Bad weather conditions in Indonesia, especially in the South Kalimantan province, continue to affect thermal coal production and loading schedules, pushing up spot market prices in recent days, sources said Thursday.
Market sources had noted a delay in loading schedules since weeks ago amid thunderstorms in Kalimantan.
“Suppliers kept pushing back the loading period, and those vessels that had arrived at the port [in Kalimantan] had to wait in queue,” a China-based trader said.
The delays were previously expected to last six to nine days, but sources said Thursday shipments have been further delayed by as long as two weeks now.
“Heavy rain is still happening at the mines,” an Indonesian-based market source said, adding that the supply of low CV coal was particularly hit.
“It would disrupt supply for January for sure,” the source said.
A producer said that in addition to the production disruption, loading activities have also been affected.
“High swells makes it difficult to load,” he added.
Another producer said that they had 12 vessels that had been at the anchorage for about one and a half weeks.
A weather report for Kalimantan is predicting cloudy weather for the next three days at least.
The weather-linked problems were not affecting all supplies. Some sources said their shipments from other South Kalimantan producers had been on schedule despite the rough weather.
“Our producers required just one to two days for loading,” a Singapore-based trader said.
Production in other parts of Kalimantan seemed little impacted too.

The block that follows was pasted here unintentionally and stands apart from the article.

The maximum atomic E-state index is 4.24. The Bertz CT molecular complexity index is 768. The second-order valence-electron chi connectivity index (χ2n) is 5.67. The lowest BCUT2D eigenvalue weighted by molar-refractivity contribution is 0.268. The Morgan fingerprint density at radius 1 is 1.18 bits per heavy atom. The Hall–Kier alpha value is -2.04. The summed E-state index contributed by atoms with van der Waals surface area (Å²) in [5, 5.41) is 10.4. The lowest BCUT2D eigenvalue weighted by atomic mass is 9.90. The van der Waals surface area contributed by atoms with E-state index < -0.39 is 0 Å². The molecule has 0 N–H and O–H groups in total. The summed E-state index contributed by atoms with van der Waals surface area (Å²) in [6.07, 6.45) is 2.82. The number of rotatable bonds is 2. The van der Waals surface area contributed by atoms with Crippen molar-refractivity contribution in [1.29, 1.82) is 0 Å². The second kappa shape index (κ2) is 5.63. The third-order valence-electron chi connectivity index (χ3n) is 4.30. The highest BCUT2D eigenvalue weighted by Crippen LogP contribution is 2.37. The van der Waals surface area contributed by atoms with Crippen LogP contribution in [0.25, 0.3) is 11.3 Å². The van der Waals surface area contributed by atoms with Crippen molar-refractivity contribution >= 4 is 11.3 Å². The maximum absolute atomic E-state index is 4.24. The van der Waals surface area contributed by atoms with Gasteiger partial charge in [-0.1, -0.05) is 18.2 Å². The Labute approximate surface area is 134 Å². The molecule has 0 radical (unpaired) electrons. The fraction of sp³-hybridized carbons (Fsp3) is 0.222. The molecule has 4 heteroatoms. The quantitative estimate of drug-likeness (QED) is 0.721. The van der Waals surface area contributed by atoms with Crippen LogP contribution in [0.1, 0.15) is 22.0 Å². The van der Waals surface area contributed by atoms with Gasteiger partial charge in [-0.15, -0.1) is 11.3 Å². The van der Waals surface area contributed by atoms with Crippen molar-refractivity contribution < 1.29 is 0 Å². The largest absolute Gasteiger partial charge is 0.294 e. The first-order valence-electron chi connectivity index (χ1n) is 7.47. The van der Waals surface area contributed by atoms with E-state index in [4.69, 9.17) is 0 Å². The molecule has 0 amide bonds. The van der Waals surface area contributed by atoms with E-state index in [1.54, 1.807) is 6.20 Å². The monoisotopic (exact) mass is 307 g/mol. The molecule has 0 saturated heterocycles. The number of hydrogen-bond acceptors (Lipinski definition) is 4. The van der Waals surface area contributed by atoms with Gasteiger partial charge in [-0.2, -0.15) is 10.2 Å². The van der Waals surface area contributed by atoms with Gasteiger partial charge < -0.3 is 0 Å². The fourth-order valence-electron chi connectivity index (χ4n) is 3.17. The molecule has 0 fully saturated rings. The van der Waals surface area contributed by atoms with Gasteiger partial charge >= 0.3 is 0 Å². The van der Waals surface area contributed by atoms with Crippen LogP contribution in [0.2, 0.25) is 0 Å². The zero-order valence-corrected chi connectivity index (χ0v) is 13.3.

“Rain has been on and off, there’s no significant impact on us so far,” a North Kalimantan-based producer said.
An East Kalimantan-based producer had also reported of little impact.
Market sources said that the delays had minimal impact on Chinese power plants as they are well-stocked, but traders are facing significant pressure.
“Now that coal prices are increasing, we’re also worried that the coal quality might drop due to the rains and the long wait [affecting the moisture levels],” a China-based trader said.
Traders may incur high vessel demurrage charges and other costs as they have booked the discharge ports in China, an Indonesian producer noted.
The disruption comes amid stronger buying interest from both India and China at the start of the year, after a long hiatus in the fourth quarter of last year, which is typically peak winter season for coal.
Price of 4,200 kcal/kg GAR grade of coal was assessed $33/mt FOB Kalimantan Wednesday, after reaching a multi-year low of $28.30/mt in November last year.
Several spot market trades had been concluded in recent weeks, with Chinese power plants seeking Indonesian low CV coal after import restrictions were relaxed in China at the start of the year.
A China-based trader said: “Chinese buyers stayed away from the market because of the import curbs and now they’re entering the market seeing the prices are right.”
The recent mining accident in China’s Shaanxi province has also prompted some buyers to turn to the seaborne market as stringent mine safety checks hampered Chinese domestic production, sources said.
At least 21 people were reportedly killed in the fatal coal mine accident on Saturday in Shenmu, Shaanxi province. Majority of the mines in the province were shut and Chinese authorities imposed stricter checks on mines in other regions, prompting fears of coal shortage in coming weeks.
Source: S&P Global Platts